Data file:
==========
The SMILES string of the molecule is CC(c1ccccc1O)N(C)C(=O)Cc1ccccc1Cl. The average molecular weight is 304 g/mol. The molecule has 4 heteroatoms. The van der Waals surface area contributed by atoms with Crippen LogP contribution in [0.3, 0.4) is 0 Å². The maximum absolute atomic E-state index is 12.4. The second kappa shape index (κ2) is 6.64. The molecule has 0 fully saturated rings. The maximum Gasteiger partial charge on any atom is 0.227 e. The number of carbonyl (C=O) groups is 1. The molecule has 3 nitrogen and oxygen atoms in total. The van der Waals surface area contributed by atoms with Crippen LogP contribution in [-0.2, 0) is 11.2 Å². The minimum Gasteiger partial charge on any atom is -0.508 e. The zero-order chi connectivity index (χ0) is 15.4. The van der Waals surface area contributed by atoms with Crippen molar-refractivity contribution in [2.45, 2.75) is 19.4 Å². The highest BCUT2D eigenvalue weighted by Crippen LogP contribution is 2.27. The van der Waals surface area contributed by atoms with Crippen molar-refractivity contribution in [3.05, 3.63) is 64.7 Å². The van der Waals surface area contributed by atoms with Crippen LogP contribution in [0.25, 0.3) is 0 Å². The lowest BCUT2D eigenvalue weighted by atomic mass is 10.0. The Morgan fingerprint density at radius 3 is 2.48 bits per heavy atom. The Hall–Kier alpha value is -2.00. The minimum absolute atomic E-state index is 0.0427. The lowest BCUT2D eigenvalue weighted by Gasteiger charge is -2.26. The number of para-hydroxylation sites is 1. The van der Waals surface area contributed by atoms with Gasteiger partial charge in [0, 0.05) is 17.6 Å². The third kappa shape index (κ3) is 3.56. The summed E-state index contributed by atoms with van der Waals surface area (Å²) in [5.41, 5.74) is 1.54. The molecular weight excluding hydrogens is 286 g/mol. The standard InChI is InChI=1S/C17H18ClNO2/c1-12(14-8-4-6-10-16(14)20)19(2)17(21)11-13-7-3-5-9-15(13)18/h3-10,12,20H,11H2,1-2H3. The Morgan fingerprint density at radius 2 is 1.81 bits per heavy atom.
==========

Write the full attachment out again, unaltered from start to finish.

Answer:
The SMILES string of the molecule is CC(c1ccccc1O)N(C)C(=O)Cc1ccccc1Cl. The average molecular weight is 304 g/mol. The molecule has 4 heteroatoms. The van der Waals surface area contributed by atoms with Crippen LogP contribution in [0.3, 0.4) is 0 Å². The maximum absolute atomic E-state index is 12.4. The second kappa shape index (κ2) is 6.64. The molecule has 0 fully saturated rings. The maximum Gasteiger partial charge on any atom is 0.227 e. The number of carbonyl (C=O) groups is 1. The molecule has 3 nitrogen and oxygen atoms in total. The van der Waals surface area contributed by atoms with Crippen LogP contribution in [-0.2, 0) is 11.2 Å². The minimum Gasteiger partial charge on any atom is -0.508 e. The zero-order chi connectivity index (χ0) is 15.4. The van der Waals surface area contributed by atoms with Crippen molar-refractivity contribution in [2.45, 2.75) is 19.4 Å². The highest BCUT2D eigenvalue weighted by Crippen LogP contribution is 2.27. The van der Waals surface area contributed by atoms with Crippen molar-refractivity contribution in [3.05, 3.63) is 64.7 Å². The van der Waals surface area contributed by atoms with Crippen LogP contribution in [0.25, 0.3) is 0 Å². The lowest BCUT2D eigenvalue weighted by atomic mass is 10.0. The Morgan fingerprint density at radius 3 is 2.48 bits per heavy atom. The Hall–Kier alpha value is -2.00. The minimum absolute atomic E-state index is 0.0427. The lowest BCUT2D eigenvalue weighted by Gasteiger charge is -2.26. The number of para-hydroxylation sites is 1. The van der Waals surface area contributed by atoms with Gasteiger partial charge in [0, 0.05) is 17.6 Å². The third kappa shape index (κ3) is 3.56. The summed E-state index contributed by atoms with van der Waals surface area (Å²) in [5.41, 5.74) is 1.54. The molecular weight excluding hydrogens is 286 g/mol. The standard InChI is InChI=1S/C17H18ClNO2/c1-12(14-8-4-6-10-16(14)20)19(2)17(21)11-13-7-3-5-9-15(13)18/h3-10,12,20H,11H2,1-2H3. The Morgan fingerprint density at radius 2 is 1.81 bits per heavy atom.